Increased levels of oxidative stress and inflammation have been associated with many diseases including neurodegenerative diseases, rheumatoid arthritis, aging, diabetes, and even cancer. Maintaining the body’s internal antioxidant defense is crucial to protect against the build-up of oxidative stress and inflammation.
The superoxide dismutase enzymes play a critical role in reducing oxidative stress and inflammation by breaking down reactive oxygen species (ROS) which is a free radical that causes tissue damage at excessive concentrations.
What is Superoxide dismutase?
Superoxide dismutase is an enzyme that breaks down the superoxide free radical (O₂⁻) into molecular oxygen (O₂) and hydrogen peroxide (H₂O₂)
The superoxide free radical is a by-product of oxygen metabolism and if the superoxide free radical is not broken down by the SOD enzyme the excess levels of superoxide can denature enzymes, oxidize lipids and fragment DNA…. And none of us want that!
What is oxidative stress?
Oxidative stress is an imbalance between free radicals and antioxidants in the body. Free radicals are oxygen-containing molecules with an uneven number of electrons such as the superoxide free radicals which need to be broken down by the body’s internal antioxidant enzyme superoxide dismutase otherwise oxidative stress will build up in the body.
The superoxide free radical is broken down into molecular oxygen and hydrogen peroxide, but the hydrogen peroxide still needs to be reduced further by glutathione into water. Glutathione is another crucial antioxidant produced by the body to combat excess inflammation.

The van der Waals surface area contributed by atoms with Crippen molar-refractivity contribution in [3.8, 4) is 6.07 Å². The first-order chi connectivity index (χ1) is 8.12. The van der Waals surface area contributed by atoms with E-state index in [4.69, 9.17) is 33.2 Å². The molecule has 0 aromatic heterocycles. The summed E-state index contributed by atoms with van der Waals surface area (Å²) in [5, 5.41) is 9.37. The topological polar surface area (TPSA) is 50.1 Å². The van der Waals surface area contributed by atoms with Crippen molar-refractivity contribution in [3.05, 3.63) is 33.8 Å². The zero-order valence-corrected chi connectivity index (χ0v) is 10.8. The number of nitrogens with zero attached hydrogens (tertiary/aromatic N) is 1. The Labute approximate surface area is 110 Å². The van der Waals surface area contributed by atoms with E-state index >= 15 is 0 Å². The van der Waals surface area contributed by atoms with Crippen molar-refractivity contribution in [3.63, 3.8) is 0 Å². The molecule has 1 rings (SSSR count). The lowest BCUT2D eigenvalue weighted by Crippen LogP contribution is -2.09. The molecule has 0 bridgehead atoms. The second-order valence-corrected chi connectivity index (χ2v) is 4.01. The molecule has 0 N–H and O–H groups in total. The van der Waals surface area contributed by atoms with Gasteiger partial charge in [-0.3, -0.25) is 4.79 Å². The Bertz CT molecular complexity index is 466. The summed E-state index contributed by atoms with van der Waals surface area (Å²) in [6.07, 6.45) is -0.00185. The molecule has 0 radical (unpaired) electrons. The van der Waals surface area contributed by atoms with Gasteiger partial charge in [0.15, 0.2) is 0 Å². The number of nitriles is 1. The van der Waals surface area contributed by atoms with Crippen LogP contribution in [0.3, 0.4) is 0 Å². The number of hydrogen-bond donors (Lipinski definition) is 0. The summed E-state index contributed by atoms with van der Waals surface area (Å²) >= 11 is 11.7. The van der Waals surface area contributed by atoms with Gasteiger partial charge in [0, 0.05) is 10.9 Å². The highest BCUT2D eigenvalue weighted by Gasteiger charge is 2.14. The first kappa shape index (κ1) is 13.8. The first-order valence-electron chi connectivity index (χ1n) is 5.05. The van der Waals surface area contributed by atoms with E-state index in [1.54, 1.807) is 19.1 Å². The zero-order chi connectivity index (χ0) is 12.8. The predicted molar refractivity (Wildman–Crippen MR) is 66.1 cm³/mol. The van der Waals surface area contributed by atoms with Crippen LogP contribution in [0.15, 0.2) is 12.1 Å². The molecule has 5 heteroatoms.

Antioxidants are molecules that scavenge free radicals in the body by donating an electron to make them less reactive. Antioxidants are found in fruit and vegetables which is why a high plant-based diet rich in antioxidants plays a crucial role in reducing oxidative stress and inflammation in the body.
What causes oxidative stress?
Inflammation and oxidative stress is a natural defense in response to pathogens such as viral or bacterial infections, injury to tissues, exposure to allergens which stimulate an inflammatory immune reaction and toxic chemicals
As part of the body’s immune response immune cells such as lymphocytes, macrophages and neutrophils release superoxide free radicals and hydrogen peroxide to fight pathogens. In the process of fighting infections, oxidative stress and inflammation levels are increased and need to be broken down by antioxidants in the body such as superoxide dismutase and glutathione so that these free radicals do not continue to cause tissue damage.
Oxidative stress is also produced as a result of the mitochondria using oxygen to make ATP (energy) in the body. The manganese superoxide dismutase enzyme is located in mitochondria to protect the energy-generating mitochondria from oxidative damage. Having healthy mitochondria are key for optimal health in the body as we rely upon the mitochondria to make energy so that all the processes in the body can be carried out.
Through using Ancestry DNA and Strategene I was able to run my genetic report where I discovered that I am homozygous in the MnSOD SNP meaning genetically I have a decreased ability to neutralize these superoxide free radicals which lead to inflammation when elevated.
One of my health concerns that I could never figure out was having inflammation in my skin that was very reactive, would burn easily and turn red easily when touched with a ruddy appearance in my face. Seeing how I am prone to oxidative stress and inflammation just through the necessary metabolism of the mitochondria making energy made a lot of sense to me.
I am also prone to inflammation in my joints which is associated with increased oxidative stress and deficient antioxidant status. Low superoxide dismutase levels have been found in people suffering from rheumatoid arthritis.
Knowing this means it is increasingly important for me to eat an antioxidant-rich diet and foods high in superoxide dismutase to protect against reactive oxygen species such as the superoxide free radical. Manganese is the co-factor for the MnSOD enzyme to function so making sure that enough manganese is obtained and absorbed through the diet is needed to help the SOD enzyme fight free radicals.
Supplementing with superoxide dismutase can be beneficial for anyone with SNPs in the MnSOD gene or who has low antioxidant activity with increased levels of oxidative stress.